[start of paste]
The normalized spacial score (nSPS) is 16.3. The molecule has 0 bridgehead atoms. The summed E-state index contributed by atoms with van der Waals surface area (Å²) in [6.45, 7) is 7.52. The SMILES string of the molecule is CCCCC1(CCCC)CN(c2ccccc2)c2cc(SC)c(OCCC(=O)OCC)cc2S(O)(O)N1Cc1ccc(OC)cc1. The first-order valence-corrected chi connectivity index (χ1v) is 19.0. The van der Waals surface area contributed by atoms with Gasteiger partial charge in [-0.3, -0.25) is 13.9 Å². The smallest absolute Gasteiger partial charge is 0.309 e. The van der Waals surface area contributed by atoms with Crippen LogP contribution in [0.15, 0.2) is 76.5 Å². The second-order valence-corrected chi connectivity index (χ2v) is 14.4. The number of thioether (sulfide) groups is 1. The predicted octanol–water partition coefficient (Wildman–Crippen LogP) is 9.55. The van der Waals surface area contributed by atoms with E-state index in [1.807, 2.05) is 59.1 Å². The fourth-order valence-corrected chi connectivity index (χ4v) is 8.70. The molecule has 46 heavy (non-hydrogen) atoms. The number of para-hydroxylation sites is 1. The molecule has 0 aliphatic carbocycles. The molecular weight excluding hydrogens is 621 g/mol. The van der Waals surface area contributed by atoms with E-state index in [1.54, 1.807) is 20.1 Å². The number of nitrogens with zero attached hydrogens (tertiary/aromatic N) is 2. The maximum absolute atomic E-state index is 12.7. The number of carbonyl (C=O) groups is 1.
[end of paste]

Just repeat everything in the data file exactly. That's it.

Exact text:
The normalized spacial score (nSPS) is 16.3. The molecule has 0 bridgehead atoms. The summed E-state index contributed by atoms with van der Waals surface area (Å²) in [6.45, 7) is 7.52. The SMILES string of the molecule is CCCCC1(CCCC)CN(c2ccccc2)c2cc(SC)c(OCCC(=O)OCC)cc2S(O)(O)N1Cc1ccc(OC)cc1. The first-order valence-corrected chi connectivity index (χ1v) is 19.0. The van der Waals surface area contributed by atoms with Gasteiger partial charge in [-0.3, -0.25) is 13.9 Å². The smallest absolute Gasteiger partial charge is 0.309 e. The van der Waals surface area contributed by atoms with Crippen LogP contribution in [0.15, 0.2) is 76.5 Å². The second-order valence-corrected chi connectivity index (χ2v) is 14.4. The number of thioether (sulfide) groups is 1. The predicted octanol–water partition coefficient (Wildman–Crippen LogP) is 9.55. The van der Waals surface area contributed by atoms with E-state index in [1.807, 2.05) is 59.1 Å². The fourth-order valence-corrected chi connectivity index (χ4v) is 8.70. The molecule has 46 heavy (non-hydrogen) atoms. The number of para-hydroxylation sites is 1. The molecule has 0 aliphatic carbocycles. The molecular weight excluding hydrogens is 621 g/mol. The van der Waals surface area contributed by atoms with E-state index in [1.54, 1.807) is 20.1 Å². The number of nitrogens with zero attached hydrogens (tertiary/aromatic N) is 2. The maximum absolute atomic E-state index is 12.7. The number of carbonyl (C=O) groups is 1.